Known for her dark sense of humor, Lorrie Moore’s writing is always sharp, witty, and moving, whether in the form of short stories, novels, or, in this case, critical essays. Lorrie’s latest book—See What Can Be Done—is a compilation of her cultural criticism, commentary, and essays over the years. She’s covered it all, from her earliest book reviews where she refers to Margaret Atwood’s character Zenia from The Robber Bride as “Richard II with breast implants … Iago in a miniskirt” to an essay on Ezra Edelman’s 2016 O.J. Simpson documentary, where she discusses social issues like race, wealth, and violence. We recently got a bit more insight on what makes Lorrie tick—and what she’s been reading lately.
Walk us through your writing process. Do you outline?
I take a lot of notes and make lists that don’t really add up to a proper outline.
Do you write every day?
I used to! And when life permits I still do.
Where do you write?
At a writing table. In a room of my own.
What sacrifices have you made for your craft? For the craft? Or for the writing life and the opportunity to write what I please?
Probably a lot. I don’t like to think in that direction as it can fill one with anxiety.
Was there ever a moment when you wanted to stop pursuing writing?
No. That never occurred to me. At least not in a real way.
Do you ever find yourself losing perspective when you write?
To some extent one hopes to lose perspective—that means one is immersed. You can get your perspective back another day.
Did you feel self-doubt as you were building your career as a writer?
I never thought in terms of “building a career.” I have books I want to write and I hope I get to them all.
When you look at what other authors are writing now, who inspires you?
I have recently read through Rachel Cusk’s Outline trilogy twice. I’m also reading the new biography of Laura Ingalls Wilder titled Prairie Fires. It is full of interesting and alarming American history.
“To some extent one hopes to lose perspective—that means one is immersed. You can get your perspective back another day.”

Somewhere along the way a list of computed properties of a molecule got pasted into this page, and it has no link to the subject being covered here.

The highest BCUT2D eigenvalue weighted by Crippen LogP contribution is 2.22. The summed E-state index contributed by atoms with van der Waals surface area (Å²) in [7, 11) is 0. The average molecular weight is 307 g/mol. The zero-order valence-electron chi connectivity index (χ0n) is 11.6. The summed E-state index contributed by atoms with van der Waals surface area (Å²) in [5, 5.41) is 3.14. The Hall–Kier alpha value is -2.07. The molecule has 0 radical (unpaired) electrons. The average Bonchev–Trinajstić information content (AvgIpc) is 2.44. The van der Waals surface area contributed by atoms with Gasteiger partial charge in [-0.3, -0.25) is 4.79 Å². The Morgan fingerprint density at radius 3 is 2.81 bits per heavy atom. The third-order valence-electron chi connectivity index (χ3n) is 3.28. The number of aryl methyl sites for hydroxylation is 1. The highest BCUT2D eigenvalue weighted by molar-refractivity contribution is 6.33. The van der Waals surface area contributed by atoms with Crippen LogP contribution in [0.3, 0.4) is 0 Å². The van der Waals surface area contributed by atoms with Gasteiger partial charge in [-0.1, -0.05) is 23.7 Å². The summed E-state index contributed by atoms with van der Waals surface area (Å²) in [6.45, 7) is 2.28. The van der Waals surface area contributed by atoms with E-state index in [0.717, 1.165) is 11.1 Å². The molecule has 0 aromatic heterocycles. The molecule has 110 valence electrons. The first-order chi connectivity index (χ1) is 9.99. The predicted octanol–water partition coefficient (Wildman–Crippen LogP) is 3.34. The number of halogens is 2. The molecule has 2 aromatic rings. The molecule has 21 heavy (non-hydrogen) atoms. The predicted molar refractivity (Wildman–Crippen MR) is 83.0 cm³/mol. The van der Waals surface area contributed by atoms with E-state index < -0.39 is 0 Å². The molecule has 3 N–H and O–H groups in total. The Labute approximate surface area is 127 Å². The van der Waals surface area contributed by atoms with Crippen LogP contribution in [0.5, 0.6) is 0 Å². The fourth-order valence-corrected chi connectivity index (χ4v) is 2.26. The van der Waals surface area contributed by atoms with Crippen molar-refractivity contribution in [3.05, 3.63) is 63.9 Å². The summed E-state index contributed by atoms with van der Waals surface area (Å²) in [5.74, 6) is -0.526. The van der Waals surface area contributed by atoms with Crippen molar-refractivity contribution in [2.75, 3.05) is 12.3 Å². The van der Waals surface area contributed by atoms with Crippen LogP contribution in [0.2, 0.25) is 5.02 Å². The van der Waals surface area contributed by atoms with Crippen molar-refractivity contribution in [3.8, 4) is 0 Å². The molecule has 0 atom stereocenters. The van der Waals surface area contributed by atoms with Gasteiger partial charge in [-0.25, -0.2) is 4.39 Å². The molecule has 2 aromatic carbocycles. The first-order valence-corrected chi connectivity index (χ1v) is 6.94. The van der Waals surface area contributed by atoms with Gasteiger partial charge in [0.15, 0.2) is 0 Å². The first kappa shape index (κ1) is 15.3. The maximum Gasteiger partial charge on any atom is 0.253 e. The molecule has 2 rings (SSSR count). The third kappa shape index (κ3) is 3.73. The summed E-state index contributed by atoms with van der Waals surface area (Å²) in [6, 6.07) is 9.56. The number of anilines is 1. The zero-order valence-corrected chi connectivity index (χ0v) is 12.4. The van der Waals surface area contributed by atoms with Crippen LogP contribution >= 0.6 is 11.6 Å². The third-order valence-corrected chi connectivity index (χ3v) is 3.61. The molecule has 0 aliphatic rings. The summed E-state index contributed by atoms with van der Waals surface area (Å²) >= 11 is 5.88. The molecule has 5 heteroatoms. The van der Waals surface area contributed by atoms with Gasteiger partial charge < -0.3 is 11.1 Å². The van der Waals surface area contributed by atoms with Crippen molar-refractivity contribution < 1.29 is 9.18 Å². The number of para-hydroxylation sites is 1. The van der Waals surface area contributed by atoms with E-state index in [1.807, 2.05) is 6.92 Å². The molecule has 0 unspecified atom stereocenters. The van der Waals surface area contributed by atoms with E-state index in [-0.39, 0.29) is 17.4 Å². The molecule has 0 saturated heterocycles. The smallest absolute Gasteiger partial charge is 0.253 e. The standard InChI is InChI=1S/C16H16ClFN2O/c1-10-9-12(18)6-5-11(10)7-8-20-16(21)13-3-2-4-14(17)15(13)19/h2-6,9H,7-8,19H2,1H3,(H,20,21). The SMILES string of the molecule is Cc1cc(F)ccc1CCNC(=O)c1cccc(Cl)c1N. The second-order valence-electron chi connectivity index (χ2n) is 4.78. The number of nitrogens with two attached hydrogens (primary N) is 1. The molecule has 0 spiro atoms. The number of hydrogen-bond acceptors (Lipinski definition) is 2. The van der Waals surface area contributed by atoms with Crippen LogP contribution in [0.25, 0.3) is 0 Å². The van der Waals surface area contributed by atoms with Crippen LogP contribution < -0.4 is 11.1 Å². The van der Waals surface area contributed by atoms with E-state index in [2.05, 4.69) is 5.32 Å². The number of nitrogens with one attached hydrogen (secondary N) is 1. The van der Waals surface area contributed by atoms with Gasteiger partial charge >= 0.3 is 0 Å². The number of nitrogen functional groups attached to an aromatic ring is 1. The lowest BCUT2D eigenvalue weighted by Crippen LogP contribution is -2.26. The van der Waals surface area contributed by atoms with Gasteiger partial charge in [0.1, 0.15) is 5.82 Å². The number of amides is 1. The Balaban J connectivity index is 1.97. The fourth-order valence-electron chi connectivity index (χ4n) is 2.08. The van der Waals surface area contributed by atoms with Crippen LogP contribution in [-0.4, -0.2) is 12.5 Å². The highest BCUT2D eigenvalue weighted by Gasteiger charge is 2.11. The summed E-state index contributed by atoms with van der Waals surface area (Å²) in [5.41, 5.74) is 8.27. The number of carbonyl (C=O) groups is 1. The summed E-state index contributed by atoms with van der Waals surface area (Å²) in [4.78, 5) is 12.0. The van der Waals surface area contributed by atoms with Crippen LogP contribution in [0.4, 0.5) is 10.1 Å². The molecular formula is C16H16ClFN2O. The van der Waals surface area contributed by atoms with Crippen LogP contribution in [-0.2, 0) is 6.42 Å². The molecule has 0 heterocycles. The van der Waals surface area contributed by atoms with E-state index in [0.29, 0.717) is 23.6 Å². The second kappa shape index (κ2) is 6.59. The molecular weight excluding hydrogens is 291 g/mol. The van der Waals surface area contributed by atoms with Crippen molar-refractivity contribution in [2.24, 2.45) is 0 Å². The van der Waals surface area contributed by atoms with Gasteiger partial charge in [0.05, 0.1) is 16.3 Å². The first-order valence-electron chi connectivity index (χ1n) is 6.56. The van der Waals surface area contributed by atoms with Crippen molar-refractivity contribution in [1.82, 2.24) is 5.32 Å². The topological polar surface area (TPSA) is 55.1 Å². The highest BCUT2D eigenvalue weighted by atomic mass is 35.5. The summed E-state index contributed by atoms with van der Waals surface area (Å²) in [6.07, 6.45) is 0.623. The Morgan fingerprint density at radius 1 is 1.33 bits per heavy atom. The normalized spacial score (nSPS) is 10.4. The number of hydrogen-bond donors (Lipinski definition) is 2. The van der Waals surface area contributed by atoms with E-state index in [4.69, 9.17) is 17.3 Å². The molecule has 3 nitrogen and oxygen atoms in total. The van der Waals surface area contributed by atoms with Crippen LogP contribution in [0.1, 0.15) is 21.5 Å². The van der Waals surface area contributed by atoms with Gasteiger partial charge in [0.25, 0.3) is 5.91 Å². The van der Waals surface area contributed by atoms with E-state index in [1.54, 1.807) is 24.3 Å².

What are some of the best books you’ve read this year?
Grant (Ron Chernow), Blue Dreams (Lauren Slater), Florida (Lauren Groff), Prairie Fires (Caroline Fraser), The Only Story (Julian Barnes), Belly Up: Stories (Rita Bullwinkel), Subcortical (Lee Conell), and the new forthcoming novel by Yiyun Li (Where Reasons End: A Novel).
Right now I’m reading Joseph Conrad – A Personal Remembrance by Ford Madox Ford, Hawthorne by Henry James, and Proust by Samuel Beckett. I’m also re-reading The Known World by Edward Jones and just finished a first-rate book of essays titled Interior States by Meghan O’Gieblyn.
Your new book See What Can Be Done includes the essay “On Writing” (1994). In this piece, you write that fiction writers are constantly asked if their work is autobiographical. Why do you think other creatives aren’t asked this question as much?
Well I’m sure poets and playwrights are. But in more abstract realms such as music and dance the art lives off and away from the literal.
In “On Writing” you describe the relationship of a writer to his or her own life as similar to a cook with a cupboard. What that cook makes from the cupboard is not the same as what’s inside the cupboard, but the ingredients find themselves into a writer’s work regardless. What’s inside your cupboard?
My entire life, I suppose. One can open it up and find some stray things like mice that just popped in there.
In your interview with The Washington Post you recommend that See What Can Be Done not be read in its entirety nor in order. How should it be read?
Over a period of years, and somewhat randomly, using the table of contents to locate something of interest. I’m not going to say it’s a book one should keep in the bathroom—but it’s not the wrong room.
How do you receive criticism? Do you read reviews of your books?
I don’t really receive it. Sometimes I hear it knocking at the door. Sometimes it rings the bell and leaves a calling card. What can you do? You should mostly let it move on. Which is not to say that the whole enterprise of reviewing doesn’t interest me: It does. And what you notice is that sometimes it is done well and sometimes it isn’t.
This article originally appeared in the Fall/Winter 2018 issue of Sixtysix. Subscribe today.